Lee Blaney is an assistant professor in UMBC’s Department of Chemical, Biochemical & Environmental Engineering
This past January, a UMBC Engineers Without Borders team left the blustery winds of Baltimore and travelled for two days by plane, van and motorbike to Isongo, Kenya, a community of 500 people in need of a clean water source.
Our team consisted of two undergraduates, Dalton Hughes (chemical engineering) and Chris Mullen (mechanical engineering); our professional engineering mentor, Duane Wilding, from Maryland Environmental Services; and me. Our host and guide was Fr. Chris Shiko, director of our non-profit partner Simiyu House Kenya, which serves orphaned street children in nearby Kakamega.
Through this assessment trip we sought to (1) establish relationships with community leaders; (2) conduct water quality testing of the current water source; (3) map the community using a handheld GPS and meet residents; (4) establish a relationship with Masinde Muliro University of Science and Technology; and (5) collect pricing information for building materials.
One of our first interactions with community leaders came after a church service led by Fr. Chris, when we enjoyed a meal together, sharing our backgrounds and dreaming about the potential of our partnership. That meeting lasted almost four hours and we left energized to begin our work.
The next day we visited the water source to determine the chemical and bacteriological quality of the water. Testing revealed elevated levels of nutrients, presumably from fertilizers, and high counts of microorganisms like Escherichia coli, total coliforms and Enterobacteria, suggesting that the water is not safe for consumption. Additionally, our discussions with Isongo residents revealed a need for improved sanitation infrastructure and access to hygiene information, goals we’ve since folded into the project.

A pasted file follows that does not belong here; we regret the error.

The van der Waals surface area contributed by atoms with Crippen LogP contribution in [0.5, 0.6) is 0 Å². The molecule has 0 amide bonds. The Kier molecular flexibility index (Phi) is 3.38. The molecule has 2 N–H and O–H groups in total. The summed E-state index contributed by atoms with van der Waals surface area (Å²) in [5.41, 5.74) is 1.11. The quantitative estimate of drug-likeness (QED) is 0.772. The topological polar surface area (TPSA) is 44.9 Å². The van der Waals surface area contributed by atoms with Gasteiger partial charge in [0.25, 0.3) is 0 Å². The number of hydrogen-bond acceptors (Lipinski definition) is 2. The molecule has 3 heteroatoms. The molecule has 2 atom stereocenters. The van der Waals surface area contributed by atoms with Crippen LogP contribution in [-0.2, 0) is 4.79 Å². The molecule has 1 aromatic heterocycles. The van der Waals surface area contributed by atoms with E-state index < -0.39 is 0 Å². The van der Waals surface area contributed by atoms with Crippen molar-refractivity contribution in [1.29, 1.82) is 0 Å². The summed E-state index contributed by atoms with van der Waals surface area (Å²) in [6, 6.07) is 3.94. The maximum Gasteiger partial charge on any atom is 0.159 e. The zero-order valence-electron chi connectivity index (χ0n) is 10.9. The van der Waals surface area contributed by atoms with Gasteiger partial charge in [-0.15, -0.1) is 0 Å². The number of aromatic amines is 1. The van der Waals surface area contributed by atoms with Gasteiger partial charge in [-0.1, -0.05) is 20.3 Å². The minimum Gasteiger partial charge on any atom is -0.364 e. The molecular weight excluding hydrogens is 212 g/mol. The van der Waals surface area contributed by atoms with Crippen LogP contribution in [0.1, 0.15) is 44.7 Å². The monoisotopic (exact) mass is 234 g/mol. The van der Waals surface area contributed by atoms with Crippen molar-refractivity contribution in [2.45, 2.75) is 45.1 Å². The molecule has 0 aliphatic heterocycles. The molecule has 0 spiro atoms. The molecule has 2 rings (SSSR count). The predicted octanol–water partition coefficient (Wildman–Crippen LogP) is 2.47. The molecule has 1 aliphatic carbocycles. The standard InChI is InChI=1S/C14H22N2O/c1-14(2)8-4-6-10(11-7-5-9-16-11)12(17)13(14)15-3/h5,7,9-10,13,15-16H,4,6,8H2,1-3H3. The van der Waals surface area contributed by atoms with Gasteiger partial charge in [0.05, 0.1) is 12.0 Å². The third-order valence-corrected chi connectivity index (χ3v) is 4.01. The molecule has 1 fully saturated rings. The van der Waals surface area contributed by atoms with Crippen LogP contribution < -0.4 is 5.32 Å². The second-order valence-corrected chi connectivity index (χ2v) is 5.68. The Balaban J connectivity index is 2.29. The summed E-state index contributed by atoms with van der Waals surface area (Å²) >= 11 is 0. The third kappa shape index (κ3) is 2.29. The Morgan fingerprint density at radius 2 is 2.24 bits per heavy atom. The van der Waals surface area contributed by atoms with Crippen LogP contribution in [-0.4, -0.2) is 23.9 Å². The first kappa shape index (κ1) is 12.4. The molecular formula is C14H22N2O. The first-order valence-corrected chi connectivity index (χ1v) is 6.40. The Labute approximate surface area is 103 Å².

Toward the end of the trip, we visited Masinde Muliro University of Science and Technology (MMUST) in Kakamega to discuss ideas for ongoing collaboration. The result: MMUST students will act as an on-the-ground team, continuing to collect data for the project between EWB-UMBC visits.
Discussions with community leaders have yielded two possible solutions to the water safety problem, which we are exploring further as we gear up for an implementation trip in January 2014. We welcome interested readers to donate to the project online or to visit the EWB-UMBC website for updates. Asante sana (thank you very much)!
Contact the author, Lee Blaney, at email@example.com.